Social networking. Virtual worlds. Online communities. Not long ago, these existed exclusively in people’s personal lives. Now, the phenomenon is making waves in the business world as well.
As an anthropologist, I know that most people seek places where they can connect with other people. I spent a year with a company called Linden Lab, studying the virtual world they launched in 2003, Second Life, and its effect on its creators and users. What I learned has implications for businesses as well as individual participants.
If you aren’t familiar with virtual communities, someone you know is. In Second Life and other such worlds, you act through a virtual representative, or avatar, to create any type of life you desire. The beauty is that everyone begins effectively equal, with greatly reduced obstacles of time, space, and physical ability. For some time, businesses have known the value of a web presence for consumers, but the real power of virtual communities lies in connecting employees. This can be as simple as a company wiki or blog site, or it may mean a virtual world, bringing far-flung teams together to collaborate on projects.
If you’re thinking that communicating online or through an avatar isn’t “authentic,” look at the history of communication. At first, people thought the telephone was impersonal and peculiar. It’s all about perspective, about making spaces meaningful. If you can express yourself clearly and keep a persistent identity in that space, you are authentic, as will be the relationships you form there.
In virtual spaces and through online games, people can experiment. Their actions aren’t consequence-free, but the stakes are reconfigured to value failure.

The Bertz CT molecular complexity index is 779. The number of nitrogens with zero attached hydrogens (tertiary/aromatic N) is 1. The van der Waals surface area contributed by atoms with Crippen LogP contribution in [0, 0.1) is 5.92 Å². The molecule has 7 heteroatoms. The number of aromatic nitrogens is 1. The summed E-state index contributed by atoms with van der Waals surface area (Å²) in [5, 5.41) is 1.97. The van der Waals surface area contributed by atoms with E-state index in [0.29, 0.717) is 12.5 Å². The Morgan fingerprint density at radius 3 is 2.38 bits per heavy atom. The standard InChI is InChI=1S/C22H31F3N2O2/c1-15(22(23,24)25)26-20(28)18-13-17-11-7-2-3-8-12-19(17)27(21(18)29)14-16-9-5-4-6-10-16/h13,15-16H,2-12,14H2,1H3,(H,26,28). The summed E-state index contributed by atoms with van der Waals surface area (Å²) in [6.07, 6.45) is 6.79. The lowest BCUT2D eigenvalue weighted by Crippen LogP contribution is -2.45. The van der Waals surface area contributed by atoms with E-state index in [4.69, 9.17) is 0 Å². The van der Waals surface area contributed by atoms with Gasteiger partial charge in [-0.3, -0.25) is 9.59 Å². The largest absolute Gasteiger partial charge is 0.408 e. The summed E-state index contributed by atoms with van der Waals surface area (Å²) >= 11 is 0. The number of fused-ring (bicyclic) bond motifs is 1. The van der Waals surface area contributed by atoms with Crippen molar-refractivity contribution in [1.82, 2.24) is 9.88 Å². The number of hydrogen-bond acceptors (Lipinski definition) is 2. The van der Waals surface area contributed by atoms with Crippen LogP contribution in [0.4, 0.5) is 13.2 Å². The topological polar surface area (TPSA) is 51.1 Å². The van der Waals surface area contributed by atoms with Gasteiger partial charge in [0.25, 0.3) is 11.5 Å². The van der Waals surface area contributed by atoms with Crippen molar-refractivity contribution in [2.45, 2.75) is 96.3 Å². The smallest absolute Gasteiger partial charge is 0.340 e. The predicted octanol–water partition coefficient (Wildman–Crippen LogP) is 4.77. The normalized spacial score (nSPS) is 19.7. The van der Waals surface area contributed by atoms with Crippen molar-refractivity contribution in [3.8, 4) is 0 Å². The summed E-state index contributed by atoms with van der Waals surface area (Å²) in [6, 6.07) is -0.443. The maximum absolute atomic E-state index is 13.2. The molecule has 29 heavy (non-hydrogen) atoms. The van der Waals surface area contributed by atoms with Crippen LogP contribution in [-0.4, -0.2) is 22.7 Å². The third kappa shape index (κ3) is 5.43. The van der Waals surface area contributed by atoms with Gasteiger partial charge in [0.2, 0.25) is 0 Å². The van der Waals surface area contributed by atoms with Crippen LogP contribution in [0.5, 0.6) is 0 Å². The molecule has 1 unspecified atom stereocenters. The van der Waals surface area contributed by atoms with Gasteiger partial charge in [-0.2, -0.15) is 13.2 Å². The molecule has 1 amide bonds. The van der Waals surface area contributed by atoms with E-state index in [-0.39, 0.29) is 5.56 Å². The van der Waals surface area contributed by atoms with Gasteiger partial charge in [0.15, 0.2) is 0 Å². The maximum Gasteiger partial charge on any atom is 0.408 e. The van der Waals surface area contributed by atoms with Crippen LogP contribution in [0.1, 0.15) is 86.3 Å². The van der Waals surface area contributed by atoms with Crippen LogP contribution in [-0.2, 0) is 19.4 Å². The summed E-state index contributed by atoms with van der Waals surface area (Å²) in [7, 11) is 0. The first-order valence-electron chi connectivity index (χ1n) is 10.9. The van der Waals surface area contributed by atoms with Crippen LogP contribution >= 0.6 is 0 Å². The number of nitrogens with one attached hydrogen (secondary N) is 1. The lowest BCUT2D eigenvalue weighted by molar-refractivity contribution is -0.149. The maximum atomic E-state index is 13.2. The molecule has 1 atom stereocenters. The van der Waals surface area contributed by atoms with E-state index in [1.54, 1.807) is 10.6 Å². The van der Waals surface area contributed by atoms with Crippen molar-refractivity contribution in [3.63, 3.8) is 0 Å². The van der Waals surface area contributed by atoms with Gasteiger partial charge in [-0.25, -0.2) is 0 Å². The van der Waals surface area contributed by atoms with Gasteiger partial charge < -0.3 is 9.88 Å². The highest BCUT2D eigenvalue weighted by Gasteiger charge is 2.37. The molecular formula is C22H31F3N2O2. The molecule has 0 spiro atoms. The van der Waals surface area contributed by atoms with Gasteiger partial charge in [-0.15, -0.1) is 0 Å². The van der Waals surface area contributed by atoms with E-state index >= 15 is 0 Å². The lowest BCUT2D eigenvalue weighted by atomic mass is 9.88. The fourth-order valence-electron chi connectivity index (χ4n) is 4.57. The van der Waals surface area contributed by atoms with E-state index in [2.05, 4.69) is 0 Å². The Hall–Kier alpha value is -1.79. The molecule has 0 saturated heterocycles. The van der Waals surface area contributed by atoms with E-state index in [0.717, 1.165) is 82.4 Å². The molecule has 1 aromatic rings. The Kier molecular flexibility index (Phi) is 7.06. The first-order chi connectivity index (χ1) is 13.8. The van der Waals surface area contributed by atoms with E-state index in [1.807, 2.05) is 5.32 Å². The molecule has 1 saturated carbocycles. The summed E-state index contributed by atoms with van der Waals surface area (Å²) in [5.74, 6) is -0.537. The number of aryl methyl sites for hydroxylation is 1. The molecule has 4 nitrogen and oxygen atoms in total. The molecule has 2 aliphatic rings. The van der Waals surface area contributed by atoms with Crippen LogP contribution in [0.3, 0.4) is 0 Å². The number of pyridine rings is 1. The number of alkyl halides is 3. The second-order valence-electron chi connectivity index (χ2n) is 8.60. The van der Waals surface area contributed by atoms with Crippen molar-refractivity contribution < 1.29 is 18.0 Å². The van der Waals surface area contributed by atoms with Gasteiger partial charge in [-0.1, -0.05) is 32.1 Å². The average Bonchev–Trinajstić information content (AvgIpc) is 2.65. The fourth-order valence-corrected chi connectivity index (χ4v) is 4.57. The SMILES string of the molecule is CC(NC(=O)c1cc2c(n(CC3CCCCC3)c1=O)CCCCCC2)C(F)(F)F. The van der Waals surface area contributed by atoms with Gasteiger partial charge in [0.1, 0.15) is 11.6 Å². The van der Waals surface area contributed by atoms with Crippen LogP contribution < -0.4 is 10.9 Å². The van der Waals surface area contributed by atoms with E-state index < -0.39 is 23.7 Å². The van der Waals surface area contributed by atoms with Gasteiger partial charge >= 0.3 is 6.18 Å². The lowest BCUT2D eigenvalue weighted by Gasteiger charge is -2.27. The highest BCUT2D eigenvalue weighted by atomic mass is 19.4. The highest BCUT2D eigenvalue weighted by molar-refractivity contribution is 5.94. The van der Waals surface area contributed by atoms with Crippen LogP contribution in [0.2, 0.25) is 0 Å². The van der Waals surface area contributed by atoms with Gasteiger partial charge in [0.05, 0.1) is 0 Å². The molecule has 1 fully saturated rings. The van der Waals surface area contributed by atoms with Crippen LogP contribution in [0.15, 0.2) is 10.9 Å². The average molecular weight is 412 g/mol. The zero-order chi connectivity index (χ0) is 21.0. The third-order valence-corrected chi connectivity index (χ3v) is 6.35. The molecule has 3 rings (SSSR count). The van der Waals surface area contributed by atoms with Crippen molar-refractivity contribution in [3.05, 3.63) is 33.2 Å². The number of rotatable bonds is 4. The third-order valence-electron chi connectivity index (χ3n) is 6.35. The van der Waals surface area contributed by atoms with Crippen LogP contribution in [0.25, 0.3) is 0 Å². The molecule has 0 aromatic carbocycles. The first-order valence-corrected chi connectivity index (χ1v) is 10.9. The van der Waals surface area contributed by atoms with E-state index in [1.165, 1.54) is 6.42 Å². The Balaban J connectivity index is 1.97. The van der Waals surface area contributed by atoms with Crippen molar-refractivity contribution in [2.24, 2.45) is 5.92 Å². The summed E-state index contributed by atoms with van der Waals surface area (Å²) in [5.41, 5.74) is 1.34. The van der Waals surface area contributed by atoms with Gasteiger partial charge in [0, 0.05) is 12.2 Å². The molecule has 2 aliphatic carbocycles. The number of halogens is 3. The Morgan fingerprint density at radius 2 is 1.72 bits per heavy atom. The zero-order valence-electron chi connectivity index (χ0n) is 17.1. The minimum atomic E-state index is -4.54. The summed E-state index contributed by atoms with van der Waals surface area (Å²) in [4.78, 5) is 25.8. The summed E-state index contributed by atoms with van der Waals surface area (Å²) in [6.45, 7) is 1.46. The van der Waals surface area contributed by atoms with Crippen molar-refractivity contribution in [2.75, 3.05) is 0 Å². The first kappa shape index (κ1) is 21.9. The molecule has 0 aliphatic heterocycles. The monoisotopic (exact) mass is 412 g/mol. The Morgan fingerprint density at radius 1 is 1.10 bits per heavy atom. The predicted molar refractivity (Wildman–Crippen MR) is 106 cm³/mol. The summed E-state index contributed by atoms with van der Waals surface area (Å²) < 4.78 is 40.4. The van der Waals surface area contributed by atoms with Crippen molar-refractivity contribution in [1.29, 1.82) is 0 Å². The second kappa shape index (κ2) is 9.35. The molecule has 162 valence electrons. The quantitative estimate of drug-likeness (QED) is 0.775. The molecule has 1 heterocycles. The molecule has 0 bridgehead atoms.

Because virtual communities save costs, there is less baggage attached to failure, and this leads to building trust. Anthropologists know that trust is built from very small acts, like simply allowing someone else to say or do something. In Second Life, this may mean moving one’s avatar out of the way of another who may be speaking. Even in virtual communities, trust is built from the possibility of failure, but also because the scope for social action is broad enough that people are inspired to do little things that make others comfortable.
Unfortunately, many companies view social networking as kind of “anti-institutional.” For people to want to participate, people need to see their virtual world as a place where they could say what they say after work over drinks. This is the part that concerns business leaders, who see social networking sites as ungovernable. For corporate virtual communities to be meaningful, businesses will have to give up some control. The desire to regulate information and employees’ comments could seriously get in the way. It would be marvelous if the corporate world felt less compelled to govern their employees’ social networks.
The key is to get people into the habit of returning to the virtual community day after day. People are attracted to online games because they have uncertain outcomes, and they can interact in ways that affect those outcomes. Games command our attention because we want to see what happens next.
In games that require partners (or colleagues), there is a shared objective for building interaction and trust. Without objectives, the site may look nice, but people will have no reason to go there. The goal is to make people want to work together, and as they do, they create a framework for social interaction.
Clever companies use this pull to get people to do work for free. For example, Google has an “image game.” All of their text is searchable, but images are almost impossible to find easily. Google invented a game where users are paired with someone, somewhere in the world. With your virtual partner, you look at the same image and give it a tag name. If your tag names match, you get points. This gives you the incentive to not just invent your labels, but to choose those that most people would use to search for the image. So people have fun and compete, and Google gets a list of usable search tags for images.
Now, think how something like this would work in your own business, pairing colleagues to work virtually in a way that they’re familiar with and enjoy. You may find it well worth exploring.